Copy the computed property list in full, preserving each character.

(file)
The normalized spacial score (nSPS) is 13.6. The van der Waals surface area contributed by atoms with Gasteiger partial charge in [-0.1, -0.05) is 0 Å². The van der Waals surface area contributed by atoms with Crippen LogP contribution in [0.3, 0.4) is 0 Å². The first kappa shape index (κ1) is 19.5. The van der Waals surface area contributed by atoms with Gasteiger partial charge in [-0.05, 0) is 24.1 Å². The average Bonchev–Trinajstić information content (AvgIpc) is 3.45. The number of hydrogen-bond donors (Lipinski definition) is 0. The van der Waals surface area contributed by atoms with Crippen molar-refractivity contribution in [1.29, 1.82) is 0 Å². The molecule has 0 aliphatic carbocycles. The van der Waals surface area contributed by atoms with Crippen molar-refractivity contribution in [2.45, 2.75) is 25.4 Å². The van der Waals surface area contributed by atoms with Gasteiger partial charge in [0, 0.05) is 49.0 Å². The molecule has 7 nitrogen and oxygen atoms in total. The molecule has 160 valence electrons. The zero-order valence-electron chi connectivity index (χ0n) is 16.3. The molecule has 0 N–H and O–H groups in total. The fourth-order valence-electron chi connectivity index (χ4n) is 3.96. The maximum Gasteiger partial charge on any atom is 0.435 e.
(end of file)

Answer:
The normalized spacial score (nSPS) is 13.6. The van der Waals surface area contributed by atoms with Gasteiger partial charge in [-0.1, -0.05) is 0 Å². The van der Waals surface area contributed by atoms with Crippen LogP contribution in [0.3, 0.4) is 0 Å². The first kappa shape index (κ1) is 19.5. The van der Waals surface area contributed by atoms with Gasteiger partial charge in [-0.05, 0) is 24.1 Å². The average Bonchev–Trinajstić information content (AvgIpc) is 3.45. The number of hydrogen-bond donors (Lipinski definition) is 0. The van der Waals surface area contributed by atoms with Crippen molar-refractivity contribution in [1.29, 1.82) is 0 Å². The molecule has 0 aliphatic carbocycles. The van der Waals surface area contributed by atoms with Crippen molar-refractivity contribution in [2.45, 2.75) is 25.4 Å². The van der Waals surface area contributed by atoms with Gasteiger partial charge in [0, 0.05) is 49.0 Å². The molecule has 7 nitrogen and oxygen atoms in total. The molecule has 160 valence electrons. The zero-order valence-electron chi connectivity index (χ0n) is 16.3. The molecule has 0 N–H and O–H groups in total. The fourth-order valence-electron chi connectivity index (χ4n) is 3.96. The maximum Gasteiger partial charge on any atom is 0.435 e.